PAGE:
As America grows more diverse and consumers scrutinize the values of companies they engage with, very diverse workplaces enjoy distinct and quantifiable business advantages over less diverse ones, according to research from Brodeur Partners’ Diversity & Inclusion practice.
- Morale is more than twice as likely to be rated “excellent” in very diverse workplaces, according to the online survey of 1,592 Americans. Fifty-six percent (56%) of respondents from very diverse workplaces described their teams’ morale as excellent versus only 23% of respondents from less diverse workplaces.
- For 3 out of 5 respondents (59%), personal productivity is higher in environments with people of varied backgrounds.
- Company loyalty, as expressed by net promoter score, is +46 for “very diverse” workplaces and only -1.4 for less diverse workplaces. A strong net promoter score indicates workers are more likely to stay in their jobs, say good things about the company, and aid in recruitment.
“Diversity drives business results, and the evidence continues to mount,” said Angela Hayes, Brodeur Partners’ senior vice president of diversity and inclusion. “This research cements the case that creating a welcoming, inclusive workplace ultimately improves the bottom line. The business advantages of inclusion will only intensify as our country and the world evolve.”
Less diverse workplaces are defined as those saying they have a workforce that is somewhat, not very, or not at all diverse.
Here’s how the score is calculated: Among employees who rated their workplace as “very diverse,” 58% answered with a 9 or 10 on a 10-point scale on their likelihood to recommend their workplace to a friend or acquaintance. Those ratings categorize them as “promoters.” Twelve percent (12%) of employees in very diverse workplaces answered with a 0 to 6, categorizing them as “detractors.” Subtracting 12 from 58 yields the +46 new promoter score. A negative score indicates that there were more detractors from those workplaces than promoters.
Diversity is intentional
Brodeur’s research also revealed a second major insight: Diverse workforces are developed intentionally, not accidentally. Approximately half of respondents working in very diverse workforces say their organizations:
- Actively recruit people from diverse backgrounds (50%)
- Design products and services for diverse communities (47%)
- Engage diverse communities through tailored communications and marketing strategy (48%)
Fewer than 1 in 5 say the same of less diverse workforces.
Diversity also attracts talent: Among women, African Americans, Hispanics and younger workers, diverse workforces were ranked second in personal importance in when deciding where to work, behind flexible working hours, in a list of six workplace attributes respondents reviewed, including continuous training opportunities, strong corporate social responsibility programs, wellness programs and the latest communications technologies.
Brodeur’s new practice
To help clients in their planning and D & I efforts, Brodeur Partners today launched a Diversity & Inclusion practice. Its mission is to help businesses, nonprofits and education institutions thrive in a world with rising expectations of inclusion and equity for people of every race, gender, preference, age and ability.
The Diversity & Inclusion practice will employ Brodeur’s proven Relevance approach to help organizations define their unique challenges, execute tailored solutions, and influence the behavior of their most important audiences. Brodeur will work with clients to attract talent, engage their workforce, cultivate new markets, lead by example and navigate crises. Services include diversity audits, Relevance Labs, culture transformation, internal communications, external communications, thought leadership, and more.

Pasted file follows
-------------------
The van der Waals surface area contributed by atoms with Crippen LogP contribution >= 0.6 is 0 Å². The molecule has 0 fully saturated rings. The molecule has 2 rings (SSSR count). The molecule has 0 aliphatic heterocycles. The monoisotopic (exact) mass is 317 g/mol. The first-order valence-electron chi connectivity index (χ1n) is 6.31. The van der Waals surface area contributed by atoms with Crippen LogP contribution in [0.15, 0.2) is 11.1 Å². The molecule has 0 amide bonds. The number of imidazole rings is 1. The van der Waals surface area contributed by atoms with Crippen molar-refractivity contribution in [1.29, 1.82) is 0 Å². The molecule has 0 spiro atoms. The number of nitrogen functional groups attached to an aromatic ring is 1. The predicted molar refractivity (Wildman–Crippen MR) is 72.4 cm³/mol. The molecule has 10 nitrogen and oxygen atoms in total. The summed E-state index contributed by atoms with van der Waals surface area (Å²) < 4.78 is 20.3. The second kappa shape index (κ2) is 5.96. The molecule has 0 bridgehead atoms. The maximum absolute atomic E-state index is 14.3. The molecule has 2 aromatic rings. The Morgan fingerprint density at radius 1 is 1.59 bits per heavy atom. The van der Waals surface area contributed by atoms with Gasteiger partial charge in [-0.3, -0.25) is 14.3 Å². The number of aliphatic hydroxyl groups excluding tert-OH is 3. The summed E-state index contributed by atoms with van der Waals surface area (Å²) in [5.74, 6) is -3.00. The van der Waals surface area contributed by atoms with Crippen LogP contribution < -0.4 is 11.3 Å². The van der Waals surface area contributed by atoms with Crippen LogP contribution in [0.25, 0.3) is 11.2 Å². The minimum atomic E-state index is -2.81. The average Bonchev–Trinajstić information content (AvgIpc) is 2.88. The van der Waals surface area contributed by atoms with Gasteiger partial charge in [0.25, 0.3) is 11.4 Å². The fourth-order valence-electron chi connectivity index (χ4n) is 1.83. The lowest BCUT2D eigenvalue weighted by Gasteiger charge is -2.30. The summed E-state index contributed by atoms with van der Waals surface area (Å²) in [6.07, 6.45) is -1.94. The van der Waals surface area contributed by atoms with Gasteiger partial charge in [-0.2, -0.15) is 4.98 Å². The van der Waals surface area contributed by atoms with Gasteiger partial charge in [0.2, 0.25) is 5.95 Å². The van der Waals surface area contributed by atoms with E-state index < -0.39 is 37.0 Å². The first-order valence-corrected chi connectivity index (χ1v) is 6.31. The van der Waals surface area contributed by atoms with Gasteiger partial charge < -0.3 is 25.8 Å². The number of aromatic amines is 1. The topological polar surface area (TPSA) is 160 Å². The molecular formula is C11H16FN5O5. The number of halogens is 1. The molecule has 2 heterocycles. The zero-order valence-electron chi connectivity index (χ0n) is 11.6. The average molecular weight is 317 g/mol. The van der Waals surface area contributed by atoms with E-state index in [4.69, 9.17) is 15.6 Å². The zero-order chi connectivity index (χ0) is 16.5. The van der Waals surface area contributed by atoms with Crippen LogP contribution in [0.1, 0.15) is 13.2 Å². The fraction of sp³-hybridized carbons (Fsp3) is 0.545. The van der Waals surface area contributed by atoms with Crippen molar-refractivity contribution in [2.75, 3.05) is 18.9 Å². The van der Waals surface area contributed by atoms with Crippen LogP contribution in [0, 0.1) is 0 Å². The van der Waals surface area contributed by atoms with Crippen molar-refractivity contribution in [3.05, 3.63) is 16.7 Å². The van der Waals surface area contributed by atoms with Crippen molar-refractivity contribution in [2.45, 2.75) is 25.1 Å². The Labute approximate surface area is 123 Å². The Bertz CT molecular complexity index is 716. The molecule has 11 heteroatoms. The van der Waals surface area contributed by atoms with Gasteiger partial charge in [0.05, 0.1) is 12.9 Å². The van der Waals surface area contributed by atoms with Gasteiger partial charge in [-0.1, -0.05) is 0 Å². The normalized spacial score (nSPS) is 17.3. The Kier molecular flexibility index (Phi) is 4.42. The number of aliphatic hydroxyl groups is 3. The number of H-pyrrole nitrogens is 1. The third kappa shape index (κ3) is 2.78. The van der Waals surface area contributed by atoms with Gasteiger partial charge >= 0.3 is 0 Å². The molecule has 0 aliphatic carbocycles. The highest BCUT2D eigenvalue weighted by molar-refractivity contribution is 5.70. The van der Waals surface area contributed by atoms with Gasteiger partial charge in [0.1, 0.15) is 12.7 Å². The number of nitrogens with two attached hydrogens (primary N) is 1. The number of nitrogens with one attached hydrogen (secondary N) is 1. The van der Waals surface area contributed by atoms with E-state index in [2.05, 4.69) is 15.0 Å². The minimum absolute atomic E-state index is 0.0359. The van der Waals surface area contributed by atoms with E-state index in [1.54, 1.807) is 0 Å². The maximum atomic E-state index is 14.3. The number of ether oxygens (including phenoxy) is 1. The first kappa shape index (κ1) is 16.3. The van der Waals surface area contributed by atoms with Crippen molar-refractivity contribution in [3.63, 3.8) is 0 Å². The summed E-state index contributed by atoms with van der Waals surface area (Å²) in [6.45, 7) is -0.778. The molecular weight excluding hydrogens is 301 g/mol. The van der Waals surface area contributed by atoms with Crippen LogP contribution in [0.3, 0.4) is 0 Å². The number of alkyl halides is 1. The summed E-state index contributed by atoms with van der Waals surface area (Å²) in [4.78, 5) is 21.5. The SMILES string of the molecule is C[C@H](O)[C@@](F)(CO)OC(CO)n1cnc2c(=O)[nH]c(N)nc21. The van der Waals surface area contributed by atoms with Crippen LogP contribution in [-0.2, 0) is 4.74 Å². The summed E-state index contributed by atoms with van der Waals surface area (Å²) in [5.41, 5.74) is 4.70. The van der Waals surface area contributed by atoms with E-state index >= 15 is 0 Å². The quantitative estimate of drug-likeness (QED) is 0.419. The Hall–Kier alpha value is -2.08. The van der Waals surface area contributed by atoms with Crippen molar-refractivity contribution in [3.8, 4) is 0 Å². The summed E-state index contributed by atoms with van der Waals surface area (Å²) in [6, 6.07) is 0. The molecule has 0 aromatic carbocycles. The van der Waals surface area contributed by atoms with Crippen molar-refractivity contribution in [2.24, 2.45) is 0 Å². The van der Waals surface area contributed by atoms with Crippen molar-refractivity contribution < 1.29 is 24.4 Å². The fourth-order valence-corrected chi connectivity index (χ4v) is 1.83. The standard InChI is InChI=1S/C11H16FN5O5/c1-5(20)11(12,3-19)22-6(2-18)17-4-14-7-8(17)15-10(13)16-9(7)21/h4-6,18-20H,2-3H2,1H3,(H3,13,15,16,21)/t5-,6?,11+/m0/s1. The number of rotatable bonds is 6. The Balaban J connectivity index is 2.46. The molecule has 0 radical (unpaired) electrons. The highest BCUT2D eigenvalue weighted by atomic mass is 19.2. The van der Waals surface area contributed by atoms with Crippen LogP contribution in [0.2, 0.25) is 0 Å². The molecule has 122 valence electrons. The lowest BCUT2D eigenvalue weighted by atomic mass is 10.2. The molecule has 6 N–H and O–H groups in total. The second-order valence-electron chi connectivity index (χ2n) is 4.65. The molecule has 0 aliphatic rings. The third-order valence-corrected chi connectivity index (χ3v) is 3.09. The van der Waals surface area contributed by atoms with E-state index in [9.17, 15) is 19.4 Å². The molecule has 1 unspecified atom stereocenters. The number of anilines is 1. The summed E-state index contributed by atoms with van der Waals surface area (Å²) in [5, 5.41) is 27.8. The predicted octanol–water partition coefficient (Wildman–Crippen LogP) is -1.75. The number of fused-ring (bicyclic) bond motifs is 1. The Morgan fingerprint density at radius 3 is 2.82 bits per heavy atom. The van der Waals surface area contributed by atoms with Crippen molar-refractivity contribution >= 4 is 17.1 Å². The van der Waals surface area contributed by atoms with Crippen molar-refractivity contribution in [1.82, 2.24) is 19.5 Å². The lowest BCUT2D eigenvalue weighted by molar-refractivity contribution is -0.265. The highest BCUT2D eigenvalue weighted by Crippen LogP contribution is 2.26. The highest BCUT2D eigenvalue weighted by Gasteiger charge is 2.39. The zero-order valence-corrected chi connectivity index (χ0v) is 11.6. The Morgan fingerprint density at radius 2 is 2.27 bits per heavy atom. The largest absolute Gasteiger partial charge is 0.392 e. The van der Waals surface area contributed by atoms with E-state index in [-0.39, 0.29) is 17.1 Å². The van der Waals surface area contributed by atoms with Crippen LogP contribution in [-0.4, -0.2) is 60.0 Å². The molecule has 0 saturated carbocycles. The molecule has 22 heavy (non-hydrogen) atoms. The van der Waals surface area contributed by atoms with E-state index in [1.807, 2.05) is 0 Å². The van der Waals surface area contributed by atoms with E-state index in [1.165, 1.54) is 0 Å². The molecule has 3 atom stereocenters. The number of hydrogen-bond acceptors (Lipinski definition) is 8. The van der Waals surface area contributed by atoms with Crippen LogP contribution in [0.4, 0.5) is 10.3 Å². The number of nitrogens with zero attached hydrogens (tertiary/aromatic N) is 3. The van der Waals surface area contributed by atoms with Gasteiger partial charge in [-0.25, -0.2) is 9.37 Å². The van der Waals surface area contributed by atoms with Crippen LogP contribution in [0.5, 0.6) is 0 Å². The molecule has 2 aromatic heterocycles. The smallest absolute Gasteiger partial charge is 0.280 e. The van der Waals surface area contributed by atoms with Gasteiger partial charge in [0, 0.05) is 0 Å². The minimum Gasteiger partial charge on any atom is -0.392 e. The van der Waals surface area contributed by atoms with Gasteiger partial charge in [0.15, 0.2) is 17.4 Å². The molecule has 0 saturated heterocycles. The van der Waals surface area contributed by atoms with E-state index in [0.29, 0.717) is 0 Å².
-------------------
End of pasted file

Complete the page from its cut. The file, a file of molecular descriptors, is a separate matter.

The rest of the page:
America is changing
Diversity has surfaced as a business priority as the country nears a tipping point: Nonwhites will constitute a majority of the U.S. population by around 2045, and the country’s children are projected to be majority minority by next year. Minority births have outnumbered Caucasian births since at least 2011.
“Society is evolving both demographically and culturally, which makes true inclusion essential for productivity, morale, teamwork, branding and revenue,” said Hayes. “American political culture, and the flashpoints around race, gender and ethnicity, are only raising the stakes. Fortunately, organizations increasingly realize the importance of a relevant diversity and inclusion strategy to their success.”
Although the formal Diversity & Inclusion practice is new, Brodeur possesses deep experience helping companies achieve inclusion, including creating research-based communications programs to: reach African American women in the cancer community; increase colon-cancer screening across all races and psychographics; and engage opioid users by age, race and gender. Brodeur has also conducted extensive original research on the most racially diverse generation in U.S. history, Generation Z.
Hayes has previously led the American Cancer Society’s communications and marketing outreach to African American, Hispanic, Asian American/Pacific Islander and LGBTQ audiences. She has partnered with several Fortune 500 companies to create marketing communications programs to increase engagement with underrepresented communities. She also serves as on the Public Relations Society of Americas’ diversity and inclusion committee.
“Diversity is important, yet the larger goal is true inclusion where everyone feels respected, valued and free to speak their mind,” said Brodeur Partners’ CEO Andrea “Andy” Coville. “Genuine inclusion enables employees to perform at their highest level, and customers, students and constituents to see organizations as trustworthy and relevant to their lives.”
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